In Iowa, O'Malley and Sanders Say What Unions Wish Clinton Would

Hillary Clinton has disappointed some union leaders on issues like trade, but remains the overwhelming favorite to face off against a Republican come November 2016.

Democratic presidential candidate and former Maryland Gov. Martin O'Malley speaks during an event at the Truman Center for National Policy July 23, 2015 in Washington, DC.

Photo by Win McNamee/Getty Images

While Republicans took the stage in waves for a pair of nationally televised presidential debates on Thursday, some of their would-be Democratic rivals were at a much lower-key forum in Altoona, Iowa, offering the state's union leaders words that they wished they could hear from the contender who wasn't there.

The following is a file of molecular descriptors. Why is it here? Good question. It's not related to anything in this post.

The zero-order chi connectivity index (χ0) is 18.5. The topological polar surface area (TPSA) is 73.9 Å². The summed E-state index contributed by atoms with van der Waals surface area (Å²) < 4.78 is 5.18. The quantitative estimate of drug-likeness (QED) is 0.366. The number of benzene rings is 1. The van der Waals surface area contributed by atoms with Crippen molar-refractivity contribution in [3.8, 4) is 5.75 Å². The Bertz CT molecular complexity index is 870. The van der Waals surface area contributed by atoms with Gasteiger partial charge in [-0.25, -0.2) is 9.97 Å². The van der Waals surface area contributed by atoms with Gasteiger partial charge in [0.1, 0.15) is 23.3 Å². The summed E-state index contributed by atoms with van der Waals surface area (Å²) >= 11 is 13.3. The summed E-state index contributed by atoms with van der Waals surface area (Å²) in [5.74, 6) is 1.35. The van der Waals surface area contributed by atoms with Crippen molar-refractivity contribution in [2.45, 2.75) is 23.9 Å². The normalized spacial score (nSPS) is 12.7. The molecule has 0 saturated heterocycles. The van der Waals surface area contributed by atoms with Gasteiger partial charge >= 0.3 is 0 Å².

Appearing one at a time, four candidates—all the Democrats, except front-runner Hillary Clinton—each fielded the same eight questions from a panel of labor leaders. Two former senators and former Republicans, Lincoln Chafee and Jim Webb, took pains to highlight the union-friendly parts of their resumes, extolled the virtue of organized labor, and—except for when Chafee awkwardly, apologetically said he had to support the Trans-Pacific Partnership so as not to be a flip-flopper—mostly downplayed potential disagreements.

Their further-left counterparts, Vermont’s Bernie Sanders and Maryland’s Martin O’Malley, earned raucous applause with a mix of red-meat rhetoric and commitments to expand Social Security, oppose the TPP trade deal, and fight for a $15 minimum wage.